Follow Annaliese Levy on Twitter @AnnalieseLevy

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NY Gov Hochul issues executive order: Polio ‘an official diisaster’

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New York Democrat Governor Kathy Hochul on Friday issued an executive order that Polio is now considered an official disaster. 

“On polio, we simply cannot roll the dice,” said Dr. Mary T. Bassett, New York State Health Commissioner. “If you or your child are unvaccinated or not up-to-date with vaccinations, the risk of paralytic disease is real. I urge New Yorkers to not accept any risk at all.”

The virus that causes polio has been found in the wastewater of more than one county, according to state health officials. “A sewage sample from Nassau County collected in August tested positive for poliovirus, following the prior detection of the virus in wastewater samples in Rockland County, Orange County, Sullivan County and New York City, further indicating that the virus is spreading in the area to some degree” reports The Wall Street Journal.

“The Nassau County sample was also genetically linked to the single confirmed case of paralytic polio that had been identified this summer in a young adult resident in Rockland County who was unvaccinated.”

Hochul’s executive order has been issued through Oct. 9, and expands the network of providers able to administer polio vaccinations to “include emergency-medical-services workers, midwives and pharmacists.”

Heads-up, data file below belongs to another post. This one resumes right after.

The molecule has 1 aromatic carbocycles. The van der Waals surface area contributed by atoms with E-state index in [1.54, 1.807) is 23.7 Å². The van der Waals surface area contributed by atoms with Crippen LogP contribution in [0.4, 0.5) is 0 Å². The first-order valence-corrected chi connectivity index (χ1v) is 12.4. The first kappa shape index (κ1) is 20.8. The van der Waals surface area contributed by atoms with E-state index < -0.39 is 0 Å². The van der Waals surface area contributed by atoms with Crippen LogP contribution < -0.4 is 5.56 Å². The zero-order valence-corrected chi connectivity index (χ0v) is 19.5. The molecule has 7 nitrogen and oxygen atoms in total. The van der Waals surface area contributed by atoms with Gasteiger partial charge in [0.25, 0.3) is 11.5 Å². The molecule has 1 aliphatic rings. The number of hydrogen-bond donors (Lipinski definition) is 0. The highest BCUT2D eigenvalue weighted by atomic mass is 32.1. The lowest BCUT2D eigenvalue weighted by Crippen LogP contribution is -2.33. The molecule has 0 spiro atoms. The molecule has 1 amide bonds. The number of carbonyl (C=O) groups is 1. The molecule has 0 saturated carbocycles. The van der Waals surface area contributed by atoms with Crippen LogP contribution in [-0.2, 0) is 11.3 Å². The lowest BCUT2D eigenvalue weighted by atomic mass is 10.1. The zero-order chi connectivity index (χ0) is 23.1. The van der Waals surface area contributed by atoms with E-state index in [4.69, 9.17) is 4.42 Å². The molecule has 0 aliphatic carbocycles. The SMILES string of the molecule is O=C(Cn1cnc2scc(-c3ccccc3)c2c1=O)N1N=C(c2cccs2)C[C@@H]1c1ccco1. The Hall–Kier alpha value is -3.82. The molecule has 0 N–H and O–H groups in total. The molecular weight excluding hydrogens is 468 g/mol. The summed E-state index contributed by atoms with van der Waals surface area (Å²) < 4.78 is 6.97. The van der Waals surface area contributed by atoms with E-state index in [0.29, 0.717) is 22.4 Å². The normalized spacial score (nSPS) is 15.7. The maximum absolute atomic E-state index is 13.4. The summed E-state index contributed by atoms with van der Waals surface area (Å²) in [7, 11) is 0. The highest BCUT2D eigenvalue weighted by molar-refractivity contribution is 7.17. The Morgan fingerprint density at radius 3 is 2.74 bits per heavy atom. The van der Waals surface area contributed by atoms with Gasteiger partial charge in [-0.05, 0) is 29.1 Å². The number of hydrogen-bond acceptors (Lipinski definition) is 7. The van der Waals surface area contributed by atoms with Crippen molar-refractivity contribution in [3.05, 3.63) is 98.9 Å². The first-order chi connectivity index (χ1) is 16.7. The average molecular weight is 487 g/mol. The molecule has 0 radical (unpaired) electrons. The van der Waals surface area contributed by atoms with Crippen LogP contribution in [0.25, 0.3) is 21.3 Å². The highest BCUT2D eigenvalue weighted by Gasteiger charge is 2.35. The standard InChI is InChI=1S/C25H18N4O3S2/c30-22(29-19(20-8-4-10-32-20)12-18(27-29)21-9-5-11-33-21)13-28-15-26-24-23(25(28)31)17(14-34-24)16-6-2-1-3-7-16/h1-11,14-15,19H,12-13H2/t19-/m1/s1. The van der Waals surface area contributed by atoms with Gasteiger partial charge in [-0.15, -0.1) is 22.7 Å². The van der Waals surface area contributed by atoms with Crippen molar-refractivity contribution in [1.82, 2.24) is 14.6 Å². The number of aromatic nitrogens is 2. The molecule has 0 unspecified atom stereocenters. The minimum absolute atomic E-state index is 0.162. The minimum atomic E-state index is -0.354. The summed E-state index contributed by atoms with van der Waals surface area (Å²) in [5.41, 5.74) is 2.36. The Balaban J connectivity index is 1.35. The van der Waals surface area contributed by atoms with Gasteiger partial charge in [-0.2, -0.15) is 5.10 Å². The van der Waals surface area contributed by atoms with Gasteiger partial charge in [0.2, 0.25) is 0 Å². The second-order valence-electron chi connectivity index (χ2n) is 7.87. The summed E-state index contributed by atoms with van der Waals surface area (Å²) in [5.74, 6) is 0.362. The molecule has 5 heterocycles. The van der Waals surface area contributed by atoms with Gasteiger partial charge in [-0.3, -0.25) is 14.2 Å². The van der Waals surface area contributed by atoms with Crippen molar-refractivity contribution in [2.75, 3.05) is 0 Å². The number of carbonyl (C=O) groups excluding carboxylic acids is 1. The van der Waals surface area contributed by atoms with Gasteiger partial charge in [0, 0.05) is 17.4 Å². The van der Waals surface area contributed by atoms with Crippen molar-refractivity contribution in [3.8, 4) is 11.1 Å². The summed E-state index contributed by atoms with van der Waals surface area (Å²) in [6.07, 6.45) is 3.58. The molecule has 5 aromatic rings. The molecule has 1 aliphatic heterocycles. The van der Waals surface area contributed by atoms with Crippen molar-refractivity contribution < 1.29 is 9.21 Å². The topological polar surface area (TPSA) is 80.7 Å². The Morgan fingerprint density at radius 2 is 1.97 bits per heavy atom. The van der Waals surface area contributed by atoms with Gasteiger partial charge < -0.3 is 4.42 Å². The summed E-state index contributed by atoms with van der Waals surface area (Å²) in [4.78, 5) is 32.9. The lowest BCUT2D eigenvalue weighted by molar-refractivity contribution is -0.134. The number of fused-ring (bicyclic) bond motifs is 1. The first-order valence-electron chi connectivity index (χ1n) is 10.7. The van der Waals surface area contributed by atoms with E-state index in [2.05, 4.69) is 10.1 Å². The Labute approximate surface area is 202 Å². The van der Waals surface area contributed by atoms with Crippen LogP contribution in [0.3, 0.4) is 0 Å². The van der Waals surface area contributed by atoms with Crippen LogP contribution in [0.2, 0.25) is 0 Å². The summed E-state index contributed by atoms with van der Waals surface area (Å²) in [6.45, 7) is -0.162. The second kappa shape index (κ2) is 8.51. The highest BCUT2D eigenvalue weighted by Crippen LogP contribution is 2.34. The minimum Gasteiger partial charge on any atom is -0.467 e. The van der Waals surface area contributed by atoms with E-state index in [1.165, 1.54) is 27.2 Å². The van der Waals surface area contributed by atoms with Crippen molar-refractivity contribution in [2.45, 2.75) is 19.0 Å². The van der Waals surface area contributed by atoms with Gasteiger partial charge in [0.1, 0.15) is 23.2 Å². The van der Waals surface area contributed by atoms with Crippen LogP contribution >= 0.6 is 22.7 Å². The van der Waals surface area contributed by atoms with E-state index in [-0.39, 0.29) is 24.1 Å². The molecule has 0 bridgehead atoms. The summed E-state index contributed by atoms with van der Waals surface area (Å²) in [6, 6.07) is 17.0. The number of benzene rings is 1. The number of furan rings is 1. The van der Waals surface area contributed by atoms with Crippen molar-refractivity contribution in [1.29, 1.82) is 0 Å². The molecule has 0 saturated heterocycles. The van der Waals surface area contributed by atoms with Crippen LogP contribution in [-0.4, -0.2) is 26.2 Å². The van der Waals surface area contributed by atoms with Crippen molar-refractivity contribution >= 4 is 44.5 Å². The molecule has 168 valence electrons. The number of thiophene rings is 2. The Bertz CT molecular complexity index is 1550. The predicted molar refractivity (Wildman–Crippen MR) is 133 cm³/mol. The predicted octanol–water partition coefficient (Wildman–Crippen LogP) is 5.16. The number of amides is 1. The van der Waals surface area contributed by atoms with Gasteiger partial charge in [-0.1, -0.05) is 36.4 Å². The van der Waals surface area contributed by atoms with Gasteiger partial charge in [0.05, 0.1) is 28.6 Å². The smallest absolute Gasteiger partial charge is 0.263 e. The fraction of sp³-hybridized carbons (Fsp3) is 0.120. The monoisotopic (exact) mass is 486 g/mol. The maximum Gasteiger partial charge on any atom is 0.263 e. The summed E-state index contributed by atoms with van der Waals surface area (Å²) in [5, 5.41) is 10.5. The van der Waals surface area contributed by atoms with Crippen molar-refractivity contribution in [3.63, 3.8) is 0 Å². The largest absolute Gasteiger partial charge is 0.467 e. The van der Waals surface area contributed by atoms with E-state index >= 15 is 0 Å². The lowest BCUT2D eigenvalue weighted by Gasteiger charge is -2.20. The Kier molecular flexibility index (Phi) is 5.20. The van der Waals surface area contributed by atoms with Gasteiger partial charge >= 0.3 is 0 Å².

The new order makes providers send polio-immunization data to the New York State Department of Health in order to better help health officials “focus vaccination efforts on areas of low uptake.”

New York state health officials have sent out alerts to providers, have hung fliers “in houses of worship, grocery stores and summer camps and talked with community leaders about boosting vaccination rates this summer.”

The Wall Street Journal Reports:

The poliovirus spreads mostly when a person touches their mouth after coming in contact with an infected person’s feces. Most infected people don’t develop any symptoms but can still spread the virus, a major concern for health officials, and around a quarter develop flulike symptoms. Those who are vaccinated are at low risk, health officials have said, as getting three doses of the polio vaccine administered in the U.S. is at least 99% effective at preventing paralytic disease.

Health officials, however, also said that certain New Yorkers who are fully vaccinated but at high-risk should receive a single lifetime booster. That applies to individuals who will or might have close contact with a suspected or confirmed polio patient, as well as healthcare workers in those areas who might handle poliovirus samples or treat patients who might have polio…

Two forms of the virus can cause paralysis, one of them being the wild poliovirus found in nature. The case in New York, on the other hand, is caused by vaccine-derived poliovirus, a mutated form of a strain used in an oral polio vaccine…

The oral polio vaccine, used in many parts of the world outside of the U.S., relies on a weakened, live form of the virus that recently inoculated children shed in their feces. In places with lower vaccine uptake, the weakened virus can sometimes circulate and mutate to become more like the wild virus and potentially paralyze people who are not fully vaccinated.